Teton County has a pretty fancy problem. It turns out that they have two-million dollars in excess money from a special purpose tax that was voted on to build the South Park portion of the pathway system.
As the project was being built, engineers made a few changes that resulted in significant savings.
But now the County has to figure out what to do with the money and their hands are tied. Because the SPET tax was dedicated to this specific section of the pathway, officials must carefully direct where the money gets spent if it does.
The first choice is to create a long-term maintenance fund to keep that pathway section in top shape. County Engineer Sean O’Malley estimated that could be 500,000.00. But what to do with the rest?
Commissioner Smokey Rhea asked whether the money could be put to use for additional amenities to the path. “I know we were taking all the trees out and I heard some people want more benches p. Is that considered capital and can we use the money for that?” she asked.
Deputy County Attorney Keith Gingery told the commissioners that they had a few choices. “If there are things you did not spend money on that you wish you had, maybe an extra bench or two,” Gingery said, “Whatever else you could add.”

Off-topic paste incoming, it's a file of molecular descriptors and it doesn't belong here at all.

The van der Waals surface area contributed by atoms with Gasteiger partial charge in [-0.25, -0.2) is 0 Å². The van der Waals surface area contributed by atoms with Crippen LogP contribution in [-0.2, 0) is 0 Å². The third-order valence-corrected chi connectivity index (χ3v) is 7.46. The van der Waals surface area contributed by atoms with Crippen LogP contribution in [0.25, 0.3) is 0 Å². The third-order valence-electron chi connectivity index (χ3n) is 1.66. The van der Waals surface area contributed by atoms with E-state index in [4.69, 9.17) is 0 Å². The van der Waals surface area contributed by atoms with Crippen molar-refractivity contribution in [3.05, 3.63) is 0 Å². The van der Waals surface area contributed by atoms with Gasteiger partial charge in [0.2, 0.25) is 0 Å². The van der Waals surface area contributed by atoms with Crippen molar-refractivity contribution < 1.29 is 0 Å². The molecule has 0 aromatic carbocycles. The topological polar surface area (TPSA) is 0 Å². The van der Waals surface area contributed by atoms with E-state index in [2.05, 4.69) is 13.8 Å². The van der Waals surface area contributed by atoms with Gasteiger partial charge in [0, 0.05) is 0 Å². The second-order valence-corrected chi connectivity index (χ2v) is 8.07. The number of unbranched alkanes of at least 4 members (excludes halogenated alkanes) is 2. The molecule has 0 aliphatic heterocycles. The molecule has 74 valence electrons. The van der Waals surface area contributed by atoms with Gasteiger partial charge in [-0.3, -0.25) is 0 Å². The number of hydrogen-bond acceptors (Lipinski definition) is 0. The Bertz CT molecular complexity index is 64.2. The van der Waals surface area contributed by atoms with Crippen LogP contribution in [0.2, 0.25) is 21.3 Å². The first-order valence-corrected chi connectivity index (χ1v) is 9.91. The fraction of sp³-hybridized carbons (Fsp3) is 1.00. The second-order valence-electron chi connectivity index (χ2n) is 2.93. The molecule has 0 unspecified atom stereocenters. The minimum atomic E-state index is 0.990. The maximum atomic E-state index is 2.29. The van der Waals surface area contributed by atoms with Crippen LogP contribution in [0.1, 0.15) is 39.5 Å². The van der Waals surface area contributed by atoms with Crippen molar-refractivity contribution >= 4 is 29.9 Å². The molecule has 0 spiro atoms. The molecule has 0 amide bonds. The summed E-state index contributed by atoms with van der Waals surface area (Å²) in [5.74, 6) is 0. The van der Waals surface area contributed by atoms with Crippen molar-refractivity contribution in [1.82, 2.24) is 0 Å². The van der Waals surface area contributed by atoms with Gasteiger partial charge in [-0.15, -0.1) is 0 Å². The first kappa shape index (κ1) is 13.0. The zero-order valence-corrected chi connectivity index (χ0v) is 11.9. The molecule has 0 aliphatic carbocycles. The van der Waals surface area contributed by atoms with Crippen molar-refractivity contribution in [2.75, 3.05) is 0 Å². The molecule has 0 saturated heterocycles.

Gingery said the county could also dedicate the funds to the Budge Hill slide project that is on the ballot for an August vote.
“Where this gets awkward,” Gingery said, “is if the SPET truly dies, either in August, meaning it does not pass in two months, or the SPET passes in August but you don’t decide to do another one there is a whole other thing that must be done with the excess cash.”
Gingery said if town and county officials agreed to use the money towards a successful SPET vote, it could be a benefit to the favorable outcome of the ballot question.
County Treasurer Donna Baur said they had not faced a situation like this before. “This is new territory,” Baur said, “We haven’t been down this road before.” The tax has been in existence since 1985.
Commissioners will schedule the discussion at a later date perhaps at July’s joint town and county meeting.